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I had a hub connected with a dhcp server(debian 8) and two hosts A and B, as B's interface was shut down at the beginning. Then I had dhcp-server give host A 192.168.2.170 automatically, at that time everything worked well. Next I set the interface of B with the same IP 192.168.2.170 manually, and enabled that interface, host B can ping the server (with maybe 40% loss), but host A would still be able to renew that 192.168.2.170 from server successfully roughly every 10 mins each time (I tried 5+ times). Eventually, server would abandon IP 192.168.2.170 and allocate another IP to host A in each try, but still after an unpredictable time period, from 2 mins to 15 mins.

In my opinion, as the 2131 says, server will ping that IP before send it to client, and once that ICMP is replied, server will send another IP. So in my case I think server should be able to detect that conflict as soon as it first time received the request from client, and send a new IP. But server still ACK that IP for many times before it does ICMP check and allocate new one.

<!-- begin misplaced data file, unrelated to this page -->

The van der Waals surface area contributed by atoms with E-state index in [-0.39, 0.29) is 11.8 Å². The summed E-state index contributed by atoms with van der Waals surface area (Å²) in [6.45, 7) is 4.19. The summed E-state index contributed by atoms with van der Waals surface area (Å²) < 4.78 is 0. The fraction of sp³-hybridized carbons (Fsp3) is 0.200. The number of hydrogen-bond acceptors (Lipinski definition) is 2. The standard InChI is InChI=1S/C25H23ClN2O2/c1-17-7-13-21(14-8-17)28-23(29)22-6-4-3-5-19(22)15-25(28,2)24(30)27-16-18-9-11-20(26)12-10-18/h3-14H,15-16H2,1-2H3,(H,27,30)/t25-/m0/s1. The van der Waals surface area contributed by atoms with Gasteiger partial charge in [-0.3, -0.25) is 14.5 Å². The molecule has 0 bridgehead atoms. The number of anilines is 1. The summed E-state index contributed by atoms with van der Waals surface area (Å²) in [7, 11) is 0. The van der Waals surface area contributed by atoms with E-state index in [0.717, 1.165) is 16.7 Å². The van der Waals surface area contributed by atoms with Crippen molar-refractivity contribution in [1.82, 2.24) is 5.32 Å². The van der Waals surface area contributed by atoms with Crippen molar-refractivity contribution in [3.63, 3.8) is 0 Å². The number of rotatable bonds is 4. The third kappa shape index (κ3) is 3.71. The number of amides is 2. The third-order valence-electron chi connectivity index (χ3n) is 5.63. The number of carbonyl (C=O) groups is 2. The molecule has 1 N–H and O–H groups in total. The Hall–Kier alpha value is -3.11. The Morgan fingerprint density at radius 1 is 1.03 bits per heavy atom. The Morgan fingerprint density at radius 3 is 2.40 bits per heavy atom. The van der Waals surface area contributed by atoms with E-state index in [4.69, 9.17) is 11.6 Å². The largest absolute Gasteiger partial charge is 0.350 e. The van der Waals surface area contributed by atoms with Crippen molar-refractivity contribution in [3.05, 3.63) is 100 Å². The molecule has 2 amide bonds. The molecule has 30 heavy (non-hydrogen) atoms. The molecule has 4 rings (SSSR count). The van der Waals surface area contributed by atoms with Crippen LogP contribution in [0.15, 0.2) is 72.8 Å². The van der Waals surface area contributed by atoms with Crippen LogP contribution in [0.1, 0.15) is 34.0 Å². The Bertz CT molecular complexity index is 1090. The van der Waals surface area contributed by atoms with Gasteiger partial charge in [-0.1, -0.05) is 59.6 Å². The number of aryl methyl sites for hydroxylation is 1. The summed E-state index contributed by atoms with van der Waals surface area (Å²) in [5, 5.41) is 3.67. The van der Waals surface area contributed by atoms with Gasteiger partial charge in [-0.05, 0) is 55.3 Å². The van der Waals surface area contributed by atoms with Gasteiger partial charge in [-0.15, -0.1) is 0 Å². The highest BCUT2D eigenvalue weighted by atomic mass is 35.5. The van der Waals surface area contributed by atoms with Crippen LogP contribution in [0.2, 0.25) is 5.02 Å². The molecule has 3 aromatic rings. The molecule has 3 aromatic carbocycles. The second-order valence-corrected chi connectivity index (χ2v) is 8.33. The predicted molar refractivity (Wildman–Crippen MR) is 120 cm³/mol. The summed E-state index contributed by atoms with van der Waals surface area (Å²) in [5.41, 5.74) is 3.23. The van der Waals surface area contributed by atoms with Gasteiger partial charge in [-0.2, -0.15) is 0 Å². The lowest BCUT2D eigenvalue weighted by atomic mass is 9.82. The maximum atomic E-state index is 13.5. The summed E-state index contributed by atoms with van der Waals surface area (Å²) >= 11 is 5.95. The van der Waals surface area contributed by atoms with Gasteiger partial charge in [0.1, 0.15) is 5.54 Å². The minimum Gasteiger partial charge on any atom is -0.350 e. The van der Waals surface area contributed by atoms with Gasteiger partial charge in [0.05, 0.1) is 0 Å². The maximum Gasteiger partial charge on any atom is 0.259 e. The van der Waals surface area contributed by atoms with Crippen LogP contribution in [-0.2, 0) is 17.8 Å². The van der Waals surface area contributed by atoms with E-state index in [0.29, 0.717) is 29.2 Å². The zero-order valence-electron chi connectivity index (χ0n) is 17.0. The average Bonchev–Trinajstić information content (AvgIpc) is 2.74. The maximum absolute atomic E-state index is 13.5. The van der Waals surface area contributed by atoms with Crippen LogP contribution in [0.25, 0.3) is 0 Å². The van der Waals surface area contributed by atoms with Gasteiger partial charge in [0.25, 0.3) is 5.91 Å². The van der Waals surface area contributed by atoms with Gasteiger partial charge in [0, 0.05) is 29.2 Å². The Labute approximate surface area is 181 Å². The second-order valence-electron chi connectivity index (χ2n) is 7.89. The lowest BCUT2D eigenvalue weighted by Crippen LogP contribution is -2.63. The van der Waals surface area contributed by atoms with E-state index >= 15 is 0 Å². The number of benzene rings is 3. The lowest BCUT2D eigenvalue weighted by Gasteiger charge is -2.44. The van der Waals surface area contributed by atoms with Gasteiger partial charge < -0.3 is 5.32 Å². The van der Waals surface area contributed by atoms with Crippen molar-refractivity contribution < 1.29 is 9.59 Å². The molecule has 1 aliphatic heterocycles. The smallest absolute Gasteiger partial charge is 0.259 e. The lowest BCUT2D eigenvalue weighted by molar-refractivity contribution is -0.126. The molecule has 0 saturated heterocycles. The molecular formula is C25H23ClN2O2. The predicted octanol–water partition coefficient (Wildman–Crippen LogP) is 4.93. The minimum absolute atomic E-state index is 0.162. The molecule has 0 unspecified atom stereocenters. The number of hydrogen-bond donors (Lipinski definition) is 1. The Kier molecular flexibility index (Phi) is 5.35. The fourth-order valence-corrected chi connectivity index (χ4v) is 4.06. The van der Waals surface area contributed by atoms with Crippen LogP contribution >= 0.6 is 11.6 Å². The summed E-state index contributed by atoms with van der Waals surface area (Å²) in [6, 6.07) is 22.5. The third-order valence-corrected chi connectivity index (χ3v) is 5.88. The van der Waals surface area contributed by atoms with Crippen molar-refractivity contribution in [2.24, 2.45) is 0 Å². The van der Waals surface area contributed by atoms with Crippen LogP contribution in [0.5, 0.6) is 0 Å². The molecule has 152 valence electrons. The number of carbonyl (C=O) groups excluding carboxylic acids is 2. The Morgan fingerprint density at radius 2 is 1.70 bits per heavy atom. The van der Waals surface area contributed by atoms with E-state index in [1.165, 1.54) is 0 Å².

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To avoid IP address conflicts, you configure "static" and "dynamic" ranges on your DHCP server. For example, 192.168.2.1 to 192.168.2.100 is your dynamic range, the DHCP server is allowed to distribute those addresses freely, 192.168.2.101 to 192.168.2.150 is you static range, DHCP server is NOT allowed to distribute these IP addresses freely. You can map IP addresses to MAC addresses to create "static leases", for these, you use the "static" range. You have a third range, 192.168.2.151 to 192.168.2.254, that is for "playing around". Note that the ranges here are for home use, right, if you were in charge of a corporate network, it would look very different.

You claim the DHCP server detected the IP address conflict and gave host A another IP ? I think that is a bug in the DHCP server!

The DHCP server should only do so when host A requests a new lease. The DHCP server will check if the address to give is already in use before assigning it, if it is in use, it is marked as such and the address will only ever be considered again when the DHCP server runs out of addresses.

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